To play by the rules, two entry level Portuguese wines will be discussed for this WBW:
2003 Pedra do Urso from the Beira Interior region
2006 Monte das Ânforas from the Alentejano region
Wine 1: 2003 Pedra do Urso
Price paid: $3 (2006 sale at Astor but this is available in Portugal for €3)
The Beiras region is located in north-central Portugal around the highest mountain ranges of the country, Serra da Estrela. Pedra do Urso (literally means the rock of the bear) is also a popular rock climbing site near the town of Covilhã with boulders scattered all over a high plateau at over 2500 feet.
Adega Cooperativa da Covilhã is the coop that produces Pedra do Urso. Initially, sale of bulk wines is the company’s main business since its inception in 1954. Since the 70’s, it has moved into producing and bottling their own wines. Today, the coop has almost 1200 members with around 1500 hectares of vines, producing around 4 million bottles per year.
Pedra do Urso is a red blend using grapes such as Marufo, Periquita and Touriga Nacional among others. It is not filtered and bottled 12 months after harvest. ABV is 12.5%
Color: Light ruby.
Nose: Port like aroma upon opening. After 30 minutes, aroma of red fruit pops out with a metallic (iron) undertone. Hints of smoke with continuous presence of bret (in a good way).
Palate: Sour cherry and salty olive flavor, hints of leather supported by bright acidity and light tannins.
Body: Light but smooth.
Finish: Short with primary red cherry notes.
Wine 2: 2006 Monte das Ânforas Tinto
Price paid: $6 (at Astor)
Vinho Regional Alentejano is located in the south east of Portugal, near the border of Spain. It is often referred to as the ‘bread basket’ of Portugal. Fertile lands are reserved for wheat growing while poorer soil is used for olive tree, oak and vineyards. In contrast to the hilly Beiras with cool climates, Alentejano is mostly flat plains where the climate is much warmer.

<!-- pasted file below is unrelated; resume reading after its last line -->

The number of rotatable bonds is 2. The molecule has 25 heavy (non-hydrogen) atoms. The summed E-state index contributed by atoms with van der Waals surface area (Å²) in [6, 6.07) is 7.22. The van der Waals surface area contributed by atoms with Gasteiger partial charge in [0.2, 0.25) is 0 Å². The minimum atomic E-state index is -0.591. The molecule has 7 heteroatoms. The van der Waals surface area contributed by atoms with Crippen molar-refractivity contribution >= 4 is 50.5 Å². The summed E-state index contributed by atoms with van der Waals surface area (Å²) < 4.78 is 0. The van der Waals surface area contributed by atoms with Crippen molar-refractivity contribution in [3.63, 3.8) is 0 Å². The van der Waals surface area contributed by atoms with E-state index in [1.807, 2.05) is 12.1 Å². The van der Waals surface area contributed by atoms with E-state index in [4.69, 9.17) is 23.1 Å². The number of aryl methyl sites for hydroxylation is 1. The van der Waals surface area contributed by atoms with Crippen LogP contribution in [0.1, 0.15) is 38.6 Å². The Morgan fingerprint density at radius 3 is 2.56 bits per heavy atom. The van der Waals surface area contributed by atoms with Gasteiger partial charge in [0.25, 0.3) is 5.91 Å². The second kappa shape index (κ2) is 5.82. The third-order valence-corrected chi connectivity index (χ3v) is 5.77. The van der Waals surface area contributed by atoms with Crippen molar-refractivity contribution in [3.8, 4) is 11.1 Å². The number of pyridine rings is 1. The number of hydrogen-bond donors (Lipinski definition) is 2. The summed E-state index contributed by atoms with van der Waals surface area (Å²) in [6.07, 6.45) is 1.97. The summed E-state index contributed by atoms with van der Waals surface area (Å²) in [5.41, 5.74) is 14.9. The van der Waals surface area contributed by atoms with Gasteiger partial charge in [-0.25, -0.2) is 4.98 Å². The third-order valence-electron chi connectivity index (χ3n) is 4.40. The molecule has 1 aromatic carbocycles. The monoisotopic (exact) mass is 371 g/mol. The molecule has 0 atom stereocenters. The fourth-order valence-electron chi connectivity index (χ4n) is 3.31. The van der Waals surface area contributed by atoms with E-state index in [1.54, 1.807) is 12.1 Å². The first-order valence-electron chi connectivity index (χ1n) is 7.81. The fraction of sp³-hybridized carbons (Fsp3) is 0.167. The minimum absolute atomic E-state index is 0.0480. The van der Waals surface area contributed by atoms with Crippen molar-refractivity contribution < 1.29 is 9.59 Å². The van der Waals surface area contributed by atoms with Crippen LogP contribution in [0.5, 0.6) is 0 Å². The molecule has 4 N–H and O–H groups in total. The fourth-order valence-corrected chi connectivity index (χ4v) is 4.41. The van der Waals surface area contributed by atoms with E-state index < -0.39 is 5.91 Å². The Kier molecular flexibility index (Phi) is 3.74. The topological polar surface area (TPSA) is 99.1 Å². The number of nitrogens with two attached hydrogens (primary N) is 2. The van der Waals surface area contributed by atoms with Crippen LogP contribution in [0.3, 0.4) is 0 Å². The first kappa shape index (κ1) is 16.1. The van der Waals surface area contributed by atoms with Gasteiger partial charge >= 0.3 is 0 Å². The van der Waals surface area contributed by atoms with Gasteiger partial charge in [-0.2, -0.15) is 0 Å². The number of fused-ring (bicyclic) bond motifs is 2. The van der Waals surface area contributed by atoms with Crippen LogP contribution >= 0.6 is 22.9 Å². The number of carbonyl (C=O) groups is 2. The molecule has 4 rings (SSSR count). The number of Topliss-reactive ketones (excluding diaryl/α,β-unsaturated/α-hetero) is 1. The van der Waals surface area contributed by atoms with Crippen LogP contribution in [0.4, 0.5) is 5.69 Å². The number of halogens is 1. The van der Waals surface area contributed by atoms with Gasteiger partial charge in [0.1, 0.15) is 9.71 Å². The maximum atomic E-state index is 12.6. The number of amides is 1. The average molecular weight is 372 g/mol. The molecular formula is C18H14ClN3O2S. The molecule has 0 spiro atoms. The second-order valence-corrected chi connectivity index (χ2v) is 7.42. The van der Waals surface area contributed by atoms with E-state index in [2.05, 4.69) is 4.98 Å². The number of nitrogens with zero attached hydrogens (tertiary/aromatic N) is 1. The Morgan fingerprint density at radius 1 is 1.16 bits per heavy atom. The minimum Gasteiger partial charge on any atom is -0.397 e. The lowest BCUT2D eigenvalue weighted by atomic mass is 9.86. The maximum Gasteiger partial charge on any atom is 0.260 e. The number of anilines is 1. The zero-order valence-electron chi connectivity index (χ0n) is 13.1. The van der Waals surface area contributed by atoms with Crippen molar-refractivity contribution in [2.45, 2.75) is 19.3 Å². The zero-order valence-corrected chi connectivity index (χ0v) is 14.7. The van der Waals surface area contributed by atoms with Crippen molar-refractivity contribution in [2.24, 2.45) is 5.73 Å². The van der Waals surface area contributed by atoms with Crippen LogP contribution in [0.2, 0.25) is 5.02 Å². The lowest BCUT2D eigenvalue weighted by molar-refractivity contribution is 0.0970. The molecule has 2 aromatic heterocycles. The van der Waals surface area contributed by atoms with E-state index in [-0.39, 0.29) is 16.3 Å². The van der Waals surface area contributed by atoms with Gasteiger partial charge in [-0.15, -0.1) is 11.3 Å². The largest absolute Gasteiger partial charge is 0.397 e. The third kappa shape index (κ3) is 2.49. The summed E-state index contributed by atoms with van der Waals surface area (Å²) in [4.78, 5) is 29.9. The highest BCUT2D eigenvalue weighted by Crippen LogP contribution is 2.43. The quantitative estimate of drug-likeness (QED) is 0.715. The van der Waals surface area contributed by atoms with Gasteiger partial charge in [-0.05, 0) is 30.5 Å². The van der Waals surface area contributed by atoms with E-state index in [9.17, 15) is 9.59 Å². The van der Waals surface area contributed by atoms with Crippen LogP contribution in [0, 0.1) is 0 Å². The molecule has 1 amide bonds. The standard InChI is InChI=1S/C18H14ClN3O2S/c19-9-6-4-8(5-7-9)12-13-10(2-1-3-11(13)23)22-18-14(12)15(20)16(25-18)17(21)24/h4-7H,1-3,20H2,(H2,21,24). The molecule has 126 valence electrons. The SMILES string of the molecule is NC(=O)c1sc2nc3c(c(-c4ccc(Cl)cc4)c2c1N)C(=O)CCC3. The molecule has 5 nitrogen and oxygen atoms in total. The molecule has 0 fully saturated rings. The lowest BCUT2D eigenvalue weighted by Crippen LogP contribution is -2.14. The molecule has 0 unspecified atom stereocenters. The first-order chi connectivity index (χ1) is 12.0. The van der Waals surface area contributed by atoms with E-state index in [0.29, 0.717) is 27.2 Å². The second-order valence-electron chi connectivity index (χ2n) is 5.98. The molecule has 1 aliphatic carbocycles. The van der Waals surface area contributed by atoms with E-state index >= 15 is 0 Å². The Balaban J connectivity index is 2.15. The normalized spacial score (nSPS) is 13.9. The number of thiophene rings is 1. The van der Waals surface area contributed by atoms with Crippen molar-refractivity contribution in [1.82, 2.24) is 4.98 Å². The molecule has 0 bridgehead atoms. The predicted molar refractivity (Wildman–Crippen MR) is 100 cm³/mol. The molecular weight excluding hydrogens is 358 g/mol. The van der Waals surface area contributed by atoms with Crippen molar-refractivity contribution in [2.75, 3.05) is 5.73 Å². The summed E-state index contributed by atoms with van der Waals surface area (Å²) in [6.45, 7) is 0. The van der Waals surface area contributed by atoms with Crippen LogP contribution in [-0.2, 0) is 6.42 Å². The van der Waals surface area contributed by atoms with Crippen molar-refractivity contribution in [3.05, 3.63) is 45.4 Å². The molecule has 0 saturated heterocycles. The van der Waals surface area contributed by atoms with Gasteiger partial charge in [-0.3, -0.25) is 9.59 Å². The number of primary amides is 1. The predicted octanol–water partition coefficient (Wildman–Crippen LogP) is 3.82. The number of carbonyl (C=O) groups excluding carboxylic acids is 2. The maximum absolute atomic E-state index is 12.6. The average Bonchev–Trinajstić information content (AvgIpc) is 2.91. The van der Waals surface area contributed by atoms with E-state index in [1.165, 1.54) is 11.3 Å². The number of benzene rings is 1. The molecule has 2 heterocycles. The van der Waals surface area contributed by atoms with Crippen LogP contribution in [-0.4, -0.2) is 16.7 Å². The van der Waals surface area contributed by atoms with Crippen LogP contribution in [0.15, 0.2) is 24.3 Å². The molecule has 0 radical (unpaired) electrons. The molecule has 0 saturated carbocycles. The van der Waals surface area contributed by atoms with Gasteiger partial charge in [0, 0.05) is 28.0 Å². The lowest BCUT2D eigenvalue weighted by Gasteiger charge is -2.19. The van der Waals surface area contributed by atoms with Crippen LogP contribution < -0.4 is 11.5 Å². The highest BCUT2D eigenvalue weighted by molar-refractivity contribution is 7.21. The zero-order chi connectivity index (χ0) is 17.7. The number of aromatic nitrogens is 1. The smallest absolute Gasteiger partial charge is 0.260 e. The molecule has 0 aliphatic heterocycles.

Monte das Ânforas is an entry-level wine produced at Herdade das Ânforas, one of the four wineries owned by Bacalhôa Vinhos de Portugal S.A. According to notes from the producer:
“The vineyards are located in three regions that are very well suited to Alentejano wine production: Portalegre, Borba and Moura. … the grapes are picked and quickly transported in small trucks to our “Monte das Ânforas” cellar in Arraiolos, where each grape variety, from each vine, undergoes separate vinification in small tanks (10 T). Part of the wine is then aged in Portuguese oak casks before it is bottled.”
2006 Monte das Ânforas Tinto is a blend of 40% Aragonez, 30% Trincadeira, 10% Alfrocheiro.
ABV is 13.5%.
Color: Dark ruby.
Nose: Cherry aroma in kool-aid style with a spearmint undertone, slightly alcoholic nose.
Palate: Soft and supple, fruit forward with flavors of high-toned cherry and raspberry jam, hints of rose petal. No noticeable tannins and very low acidity.
Body: Light but round.
Finish: Short and peppery with slightly bitter aftertaste. Fruit flavor is mostly cherry.
[Note] We finish this wine in 2 days. On the 2nd day, the flavor profile of Ânforas has actually changed to resemble a light Beaujolais with more intense cherry flavor and pronounced spiciness.
Interestingly, the website of Bacalhôa offers food pairing recommendation on most of their wines. For Monte das Ânforas Tinto, they suggest Grilled Octopus with potatoes. However, there is no food pairing suggestion for Pedra do Urso on the producer's website.
Pedra do Urso is much more traditional in style when compared to the Monte das Ânforas which has ‘in your face’ style fruit. Although both wines are drinking well now, Pedra do Urso can be cellared for 1-2 more years without seeing any significant decline. On the other hand, Monte das Ânforas has relatively low cellaring potential based on its lack of acidity.
In spite of their relatively monolithic flavor profiles and lack of character, there are far worse plonks from around the world at this price point. Are these 2 wines good? Not really! Are these 2 wines a true representaives of what Portuguese wine is about? Absolutely NOT! However, considering the price paid, both Pedra do Urso and Monte das Ânforas do provide good QPR values and fit the bill as simple 'Portuguese table wines'.
These wines DO complement a variety of food dishes of rich flavors due to their relatively low alcohol content. As an experiment, we took them to dinner with friends in a Chinese restaurant and ordered food such as chicken in scallion ginger sauce, sweet and sour pork chop, pan fried T-bone steak, stir fried vegetable with dried squid, casserole of eggplant cooked with salted fish and chicken. Both wine showed well in pairing with the above dishes.